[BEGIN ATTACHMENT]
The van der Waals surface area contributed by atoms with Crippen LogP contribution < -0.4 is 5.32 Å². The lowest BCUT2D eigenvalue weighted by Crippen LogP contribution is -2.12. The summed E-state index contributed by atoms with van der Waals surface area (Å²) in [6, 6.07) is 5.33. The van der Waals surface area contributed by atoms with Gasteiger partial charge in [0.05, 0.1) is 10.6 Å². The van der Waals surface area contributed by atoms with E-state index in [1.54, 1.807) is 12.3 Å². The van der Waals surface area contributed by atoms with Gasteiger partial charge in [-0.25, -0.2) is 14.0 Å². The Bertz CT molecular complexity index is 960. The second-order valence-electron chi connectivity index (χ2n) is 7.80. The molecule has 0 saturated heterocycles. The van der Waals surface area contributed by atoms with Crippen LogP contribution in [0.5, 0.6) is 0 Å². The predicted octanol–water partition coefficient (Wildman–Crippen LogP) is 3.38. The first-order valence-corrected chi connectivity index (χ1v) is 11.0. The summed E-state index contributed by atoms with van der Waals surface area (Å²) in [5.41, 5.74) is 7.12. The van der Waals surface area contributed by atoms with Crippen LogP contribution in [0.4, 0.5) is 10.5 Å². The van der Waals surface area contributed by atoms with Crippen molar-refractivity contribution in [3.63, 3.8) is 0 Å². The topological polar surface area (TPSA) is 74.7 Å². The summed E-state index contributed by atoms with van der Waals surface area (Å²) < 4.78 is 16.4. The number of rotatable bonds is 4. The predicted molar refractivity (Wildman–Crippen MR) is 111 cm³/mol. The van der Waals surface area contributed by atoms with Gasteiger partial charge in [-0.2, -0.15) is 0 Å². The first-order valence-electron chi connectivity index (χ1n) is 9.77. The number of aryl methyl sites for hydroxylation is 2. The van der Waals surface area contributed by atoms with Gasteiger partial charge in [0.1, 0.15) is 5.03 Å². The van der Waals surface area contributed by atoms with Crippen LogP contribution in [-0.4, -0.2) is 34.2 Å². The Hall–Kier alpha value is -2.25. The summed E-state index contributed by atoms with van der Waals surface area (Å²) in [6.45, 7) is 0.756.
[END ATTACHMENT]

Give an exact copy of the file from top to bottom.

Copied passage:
The van der Waals surface area contributed by atoms with Crippen LogP contribution < -0.4 is 5.32 Å². The lowest BCUT2D eigenvalue weighted by Crippen LogP contribution is -2.12. The summed E-state index contributed by atoms with van der Waals surface area (Å²) in [6, 6.07) is 5.33. The van der Waals surface area contributed by atoms with Gasteiger partial charge in [0.05, 0.1) is 10.6 Å². The van der Waals surface area contributed by atoms with E-state index in [1.54, 1.807) is 12.3 Å². The van der Waals surface area contributed by atoms with Gasteiger partial charge in [-0.25, -0.2) is 14.0 Å². The Bertz CT molecular complexity index is 960. The second-order valence-electron chi connectivity index (χ2n) is 7.80. The molecule has 0 saturated heterocycles. The van der Waals surface area contributed by atoms with Crippen LogP contribution in [0.5, 0.6) is 0 Å². The predicted octanol–water partition coefficient (Wildman–Crippen LogP) is 3.38. The first-order valence-corrected chi connectivity index (χ1v) is 11.0. The summed E-state index contributed by atoms with van der Waals surface area (Å²) in [5.41, 5.74) is 7.12. The van der Waals surface area contributed by atoms with Crippen LogP contribution in [0.4, 0.5) is 10.5 Å². The van der Waals surface area contributed by atoms with Crippen molar-refractivity contribution in [3.63, 3.8) is 0 Å². The topological polar surface area (TPSA) is 74.7 Å². The summed E-state index contributed by atoms with van der Waals surface area (Å²) < 4.78 is 16.4. The number of rotatable bonds is 4. The predicted molar refractivity (Wildman–Crippen MR) is 111 cm³/mol. The van der Waals surface area contributed by atoms with Gasteiger partial charge in [-0.2, -0.15) is 0 Å². The first-order valence-electron chi connectivity index (χ1n) is 9.77. The number of aryl methyl sites for hydroxylation is 2. The van der Waals surface area contributed by atoms with Gasteiger partial charge in [0.1, 0.15) is 5.03 Å². The van der Waals surface area contributed by atoms with Crippen LogP contribution in [-0.4, -0.2) is 34.2 Å². The Hall–Kier alpha value is -2.25. The summed E-state index contributed by atoms with van der Waals surface area (Å²) in [6.45, 7) is 0.756.